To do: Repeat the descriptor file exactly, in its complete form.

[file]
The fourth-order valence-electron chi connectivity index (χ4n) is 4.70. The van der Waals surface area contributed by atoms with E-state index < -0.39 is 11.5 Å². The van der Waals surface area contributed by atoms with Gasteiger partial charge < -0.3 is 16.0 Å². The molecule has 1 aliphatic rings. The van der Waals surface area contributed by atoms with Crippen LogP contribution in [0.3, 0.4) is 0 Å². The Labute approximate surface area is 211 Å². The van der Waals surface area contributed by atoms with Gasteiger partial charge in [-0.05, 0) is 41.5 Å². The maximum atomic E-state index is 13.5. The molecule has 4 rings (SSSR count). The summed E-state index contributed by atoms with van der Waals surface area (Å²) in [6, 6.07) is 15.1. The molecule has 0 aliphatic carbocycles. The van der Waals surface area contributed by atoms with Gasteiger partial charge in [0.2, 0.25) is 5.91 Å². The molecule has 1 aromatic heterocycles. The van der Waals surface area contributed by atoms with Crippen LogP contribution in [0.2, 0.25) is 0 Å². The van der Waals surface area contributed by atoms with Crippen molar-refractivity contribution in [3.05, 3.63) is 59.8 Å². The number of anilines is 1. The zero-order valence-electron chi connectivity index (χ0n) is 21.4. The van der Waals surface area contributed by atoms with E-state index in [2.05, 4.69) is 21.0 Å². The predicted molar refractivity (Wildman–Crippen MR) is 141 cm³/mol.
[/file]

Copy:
The fourth-order valence-electron chi connectivity index (χ4n) is 4.70. The van der Waals surface area contributed by atoms with E-state index < -0.39 is 11.5 Å². The van der Waals surface area contributed by atoms with Gasteiger partial charge < -0.3 is 16.0 Å². The molecule has 1 aliphatic rings. The van der Waals surface area contributed by atoms with Crippen LogP contribution in [0.3, 0.4) is 0 Å². The Labute approximate surface area is 211 Å². The van der Waals surface area contributed by atoms with Gasteiger partial charge in [-0.05, 0) is 41.5 Å². The maximum atomic E-state index is 13.5. The molecule has 4 rings (SSSR count). The summed E-state index contributed by atoms with van der Waals surface area (Å²) in [6, 6.07) is 15.1. The molecule has 0 aliphatic carbocycles. The van der Waals surface area contributed by atoms with Gasteiger partial charge in [0.2, 0.25) is 5.91 Å². The molecule has 1 aromatic heterocycles. The van der Waals surface area contributed by atoms with Crippen LogP contribution in [0.2, 0.25) is 0 Å². The van der Waals surface area contributed by atoms with Crippen molar-refractivity contribution in [3.05, 3.63) is 59.8 Å². The number of anilines is 1. The zero-order valence-electron chi connectivity index (χ0n) is 21.4. The van der Waals surface area contributed by atoms with E-state index in [2.05, 4.69) is 21.0 Å². The predicted molar refractivity (Wildman–Crippen MR) is 141 cm³/mol.